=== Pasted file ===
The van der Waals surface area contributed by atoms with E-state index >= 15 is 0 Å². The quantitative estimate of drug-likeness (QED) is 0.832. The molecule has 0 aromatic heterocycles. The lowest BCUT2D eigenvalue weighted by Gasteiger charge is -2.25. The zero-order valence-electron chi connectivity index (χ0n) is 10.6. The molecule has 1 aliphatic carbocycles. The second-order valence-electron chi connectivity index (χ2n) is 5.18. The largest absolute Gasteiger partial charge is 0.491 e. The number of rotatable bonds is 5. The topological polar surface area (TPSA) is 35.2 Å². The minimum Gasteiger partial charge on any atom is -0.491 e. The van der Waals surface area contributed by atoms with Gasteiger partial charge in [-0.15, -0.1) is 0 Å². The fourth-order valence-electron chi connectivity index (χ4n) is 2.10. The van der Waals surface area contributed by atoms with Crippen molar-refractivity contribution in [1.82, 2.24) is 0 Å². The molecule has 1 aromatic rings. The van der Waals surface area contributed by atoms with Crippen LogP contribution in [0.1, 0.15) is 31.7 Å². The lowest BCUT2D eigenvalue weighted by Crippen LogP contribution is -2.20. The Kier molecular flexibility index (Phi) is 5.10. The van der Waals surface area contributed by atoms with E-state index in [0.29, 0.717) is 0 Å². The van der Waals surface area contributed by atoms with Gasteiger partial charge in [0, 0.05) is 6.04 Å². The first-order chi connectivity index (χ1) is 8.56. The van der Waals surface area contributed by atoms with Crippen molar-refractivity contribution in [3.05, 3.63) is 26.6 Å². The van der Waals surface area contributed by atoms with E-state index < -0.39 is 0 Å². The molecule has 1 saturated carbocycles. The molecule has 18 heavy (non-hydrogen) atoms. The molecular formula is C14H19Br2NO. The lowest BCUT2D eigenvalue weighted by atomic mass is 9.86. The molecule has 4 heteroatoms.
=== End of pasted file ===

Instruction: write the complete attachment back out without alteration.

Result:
The van der Waals surface area contributed by atoms with E-state index >= 15 is 0 Å². The quantitative estimate of drug-likeness (QED) is 0.832. The molecule has 0 aromatic heterocycles. The lowest BCUT2D eigenvalue weighted by Gasteiger charge is -2.25. The zero-order valence-electron chi connectivity index (χ0n) is 10.6. The molecule has 1 aliphatic carbocycles. The second-order valence-electron chi connectivity index (χ2n) is 5.18. The largest absolute Gasteiger partial charge is 0.491 e. The number of rotatable bonds is 5. The topological polar surface area (TPSA) is 35.2 Å². The minimum Gasteiger partial charge on any atom is -0.491 e. The van der Waals surface area contributed by atoms with Gasteiger partial charge in [-0.15, -0.1) is 0 Å². The fourth-order valence-electron chi connectivity index (χ4n) is 2.10. The van der Waals surface area contributed by atoms with Crippen molar-refractivity contribution in [1.82, 2.24) is 0 Å². The molecule has 1 aromatic rings. The van der Waals surface area contributed by atoms with Crippen LogP contribution in [0.1, 0.15) is 31.7 Å². The lowest BCUT2D eigenvalue weighted by Crippen LogP contribution is -2.20. The Kier molecular flexibility index (Phi) is 5.10. The van der Waals surface area contributed by atoms with E-state index in [0.29, 0.717) is 0 Å². The van der Waals surface area contributed by atoms with Gasteiger partial charge in [0, 0.05) is 6.04 Å². The first-order chi connectivity index (χ1) is 8.56. The van der Waals surface area contributed by atoms with Crippen molar-refractivity contribution in [3.05, 3.63) is 26.6 Å². The van der Waals surface area contributed by atoms with E-state index < -0.39 is 0 Å². The molecule has 1 saturated carbocycles. The molecule has 18 heavy (non-hydrogen) atoms. The molecular formula is C14H19Br2NO. The lowest BCUT2D eigenvalue weighted by atomic mass is 9.86. The molecule has 4 heteroatoms.